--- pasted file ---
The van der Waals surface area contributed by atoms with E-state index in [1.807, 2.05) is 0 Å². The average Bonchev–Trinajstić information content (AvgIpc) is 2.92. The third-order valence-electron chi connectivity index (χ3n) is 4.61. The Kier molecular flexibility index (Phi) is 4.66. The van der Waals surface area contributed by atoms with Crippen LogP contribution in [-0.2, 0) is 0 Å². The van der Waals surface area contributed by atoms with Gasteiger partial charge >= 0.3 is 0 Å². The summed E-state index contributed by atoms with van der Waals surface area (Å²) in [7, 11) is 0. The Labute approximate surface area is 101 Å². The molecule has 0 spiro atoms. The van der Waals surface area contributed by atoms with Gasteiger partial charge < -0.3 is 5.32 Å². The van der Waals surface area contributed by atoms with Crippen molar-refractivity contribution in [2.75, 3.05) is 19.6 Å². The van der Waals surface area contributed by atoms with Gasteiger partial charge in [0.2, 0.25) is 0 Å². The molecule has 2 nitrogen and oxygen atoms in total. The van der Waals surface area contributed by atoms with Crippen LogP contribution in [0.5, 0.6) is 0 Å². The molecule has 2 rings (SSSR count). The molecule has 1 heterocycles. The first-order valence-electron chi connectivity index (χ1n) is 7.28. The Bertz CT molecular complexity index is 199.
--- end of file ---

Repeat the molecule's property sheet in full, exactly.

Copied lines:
The van der Waals surface area contributed by atoms with E-state index in [1.807, 2.05) is 0 Å². The average Bonchev–Trinajstić information content (AvgIpc) is 2.92. The third-order valence-electron chi connectivity index (χ3n) is 4.61. The Kier molecular flexibility index (Phi) is 4.66. The van der Waals surface area contributed by atoms with Crippen LogP contribution in [-0.2, 0) is 0 Å². The van der Waals surface area contributed by atoms with Gasteiger partial charge >= 0.3 is 0 Å². The summed E-state index contributed by atoms with van der Waals surface area (Å²) in [7, 11) is 0. The Labute approximate surface area is 101 Å². The molecule has 0 spiro atoms. The van der Waals surface area contributed by atoms with Gasteiger partial charge < -0.3 is 5.32 Å². The van der Waals surface area contributed by atoms with Crippen molar-refractivity contribution in [2.75, 3.05) is 19.6 Å². The van der Waals surface area contributed by atoms with Gasteiger partial charge in [0.2, 0.25) is 0 Å². The molecule has 2 nitrogen and oxygen atoms in total. The van der Waals surface area contributed by atoms with Crippen LogP contribution in [0.5, 0.6) is 0 Å². The molecule has 2 rings (SSSR count). The molecule has 1 heterocycles. The first-order valence-electron chi connectivity index (χ1n) is 7.28. The Bertz CT molecular complexity index is 199.